The Most Vulnerable Part Of You
I don’t want to get fat. I don’t want my skin to sag or my face to change. I ran into an old acquaintance recently and he commented that I looked different somehow. Of course when someone says that sort of thing you immediately think the worst kind of thoughts. You take that to mean you looked older or had bad skin or seemed puffy like a marshmallow. Whatever it was, the “different” wasn’t good. The “different” indicated a downfall of some sort, a shorthand way of saying, “Wow, you really let yourself go there.” I don’t want that. I don’t want to ever let myself go. I wish to capture the best image people have of me and somehow hold on to it forever because I’m vain and because I’m at that awkward level of attractiveness where people can decide if I’m cute or not.
I don’t want to get carpal tunnel or develop arthritis, even though I know it’s already been decided for me. “You will get the pain in your joints. You will have to eventually wear a wrist brace. But, you know, you’ve got some time until that happens so why don’t you let your hair down and have some fun? Remember what it feels like to be normal and healthy. Remember what it feels like to be young.” My grandmother told me in the car on our way to Wood Ranch BBQ the other day that the world is my oyster because I’m in my twenties and I’m healthy and handsome. “What I wouldn’t give to have that again,” she said to me with more than a hint of devastation in her voice. After a very pregnant pause, I muttered something unintelligible and prayed the subject would just be dropped. Even though it wasn’t her intention, I felt like my grandmother had just killed me in a drive-by shooting.
I want to never take my parents for granted because one day they’ll both be dead. I’ll have to bury them and split the funeral costs with my siblings and together we will just be a couple little orphans roaming the world with nothing linking us to our past and no person to say that we were adorable little babies or surly teenagers. My mother can’t die because she loves me more than anyone ever has and perhaps vice versa. My father can’t die because he knows how to do everything. When I was home for Thanksgiving, he pointed out a tiny mole on my back, a mole that I would’ve never noticed myself, and instructed me to get it checked out. So I will. I will see the dermatologist next week and he will most likely cut it off of me and biopsy it. Hopefully I won’t have skin cancer, but even if I do, it will probably be in the early stages and everything will be all right. The point is that I’m going to go because my father noticed it, because he notices everything, and without him I will surely die. Things will go unchecked on my body and eventually the diseases will just envelop me. I need my parents to live so I can. Simple as that.
I would like to go back to the first person who touched me in a loving way and thank him kindly while forgetting all the ones who left me feeling cold. Why do we always remember the ones who hurt us the most and seem to blank out on the ones who could actually love us? I want to go back to the time when I had everything in control and didn’t feel so much like the “other.” Your confidence is supposed to grow as you get older, not diminish. Something must be broken here. The way you move at seventeen is quite different from the way you move at any other age. Wish I knew it then but really what difference would it have made? The power usually lies in not knowing anyway.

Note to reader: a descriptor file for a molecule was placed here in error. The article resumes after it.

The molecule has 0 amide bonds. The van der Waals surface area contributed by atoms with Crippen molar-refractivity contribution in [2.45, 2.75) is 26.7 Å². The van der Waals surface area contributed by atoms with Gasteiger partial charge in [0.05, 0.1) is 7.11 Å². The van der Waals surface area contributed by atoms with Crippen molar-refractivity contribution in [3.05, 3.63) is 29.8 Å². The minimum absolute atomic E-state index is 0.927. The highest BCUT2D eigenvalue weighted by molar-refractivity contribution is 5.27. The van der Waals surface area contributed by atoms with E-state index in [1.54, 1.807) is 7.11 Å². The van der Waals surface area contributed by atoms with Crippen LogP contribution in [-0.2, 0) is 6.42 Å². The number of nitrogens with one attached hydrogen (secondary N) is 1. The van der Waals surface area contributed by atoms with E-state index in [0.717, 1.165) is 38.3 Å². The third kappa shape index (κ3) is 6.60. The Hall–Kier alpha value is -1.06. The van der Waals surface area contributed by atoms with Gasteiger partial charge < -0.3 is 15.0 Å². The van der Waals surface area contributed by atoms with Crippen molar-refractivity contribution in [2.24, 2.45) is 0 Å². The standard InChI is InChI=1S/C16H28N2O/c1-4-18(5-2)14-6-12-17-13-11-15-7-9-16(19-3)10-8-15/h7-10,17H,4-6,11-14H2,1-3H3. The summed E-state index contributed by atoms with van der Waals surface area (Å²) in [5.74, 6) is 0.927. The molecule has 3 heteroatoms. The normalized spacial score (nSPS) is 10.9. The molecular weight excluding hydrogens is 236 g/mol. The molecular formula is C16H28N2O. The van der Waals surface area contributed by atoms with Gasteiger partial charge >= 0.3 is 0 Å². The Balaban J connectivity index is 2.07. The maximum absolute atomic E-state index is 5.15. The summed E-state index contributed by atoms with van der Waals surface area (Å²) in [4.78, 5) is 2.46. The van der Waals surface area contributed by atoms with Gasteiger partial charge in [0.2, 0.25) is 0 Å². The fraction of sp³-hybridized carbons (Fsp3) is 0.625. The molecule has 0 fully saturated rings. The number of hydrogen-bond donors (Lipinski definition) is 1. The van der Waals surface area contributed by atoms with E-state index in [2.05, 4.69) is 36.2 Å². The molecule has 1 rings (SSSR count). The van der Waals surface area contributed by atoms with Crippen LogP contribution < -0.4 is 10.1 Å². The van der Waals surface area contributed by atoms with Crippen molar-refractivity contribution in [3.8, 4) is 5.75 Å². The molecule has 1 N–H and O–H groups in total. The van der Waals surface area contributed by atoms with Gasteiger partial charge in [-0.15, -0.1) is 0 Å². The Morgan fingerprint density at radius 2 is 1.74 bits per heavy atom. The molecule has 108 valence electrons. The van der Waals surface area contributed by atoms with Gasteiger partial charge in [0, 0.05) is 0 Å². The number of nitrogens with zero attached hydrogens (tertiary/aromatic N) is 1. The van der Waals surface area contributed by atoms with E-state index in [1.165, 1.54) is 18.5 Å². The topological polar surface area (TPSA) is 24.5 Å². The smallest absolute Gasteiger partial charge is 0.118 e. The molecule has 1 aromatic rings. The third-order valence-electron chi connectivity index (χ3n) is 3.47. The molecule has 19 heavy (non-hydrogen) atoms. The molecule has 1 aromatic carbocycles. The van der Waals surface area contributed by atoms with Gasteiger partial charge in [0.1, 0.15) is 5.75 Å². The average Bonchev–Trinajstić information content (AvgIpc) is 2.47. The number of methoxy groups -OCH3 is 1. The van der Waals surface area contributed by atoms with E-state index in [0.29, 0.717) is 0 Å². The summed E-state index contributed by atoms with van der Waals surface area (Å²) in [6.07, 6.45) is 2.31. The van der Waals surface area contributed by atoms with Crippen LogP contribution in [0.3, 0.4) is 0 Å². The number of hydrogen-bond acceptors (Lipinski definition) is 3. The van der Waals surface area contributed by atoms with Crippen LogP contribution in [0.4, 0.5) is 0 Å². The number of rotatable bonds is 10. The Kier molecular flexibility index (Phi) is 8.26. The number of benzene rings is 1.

I would like to have a retirement fund and health insurance and all those other things so perhaps I wouldn’t be so terrified of getting older. My father is retiring next year at 62. He is a social worker and will supposedly be receiving more income than when he actually had a job. How is this possible? What do I need to do in order to not be homeless or living in my rich brother’s siesta when I’m his age?
Want, want, want. Need, need, need. Very typical of me — of us. I guess all I could really hope for is a life that has lots of love, laughs, and BJs. But there I am, being greedy again. Stupid lil’ young me.
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Meeting the right person on a double date, where your shared sense of humor and maybe-a-little-obsessed love of social media brings you together instantly, sounds pretty ideal. Unless, of course, it’s the other person’s date you’re falling for.
My childhood world was a fraternity house gone adolescent — compounded by the death of my mom when I was 14. And while I knew love in abundance, I didn’t know a thing about girls.
I had fallen into a deep sleep and entered into a realm that transcended dreams or realities. I found myself in a room surrounded by four white walls.
4. I would rather listen to an entire album by Rebecca Black than hear your voice.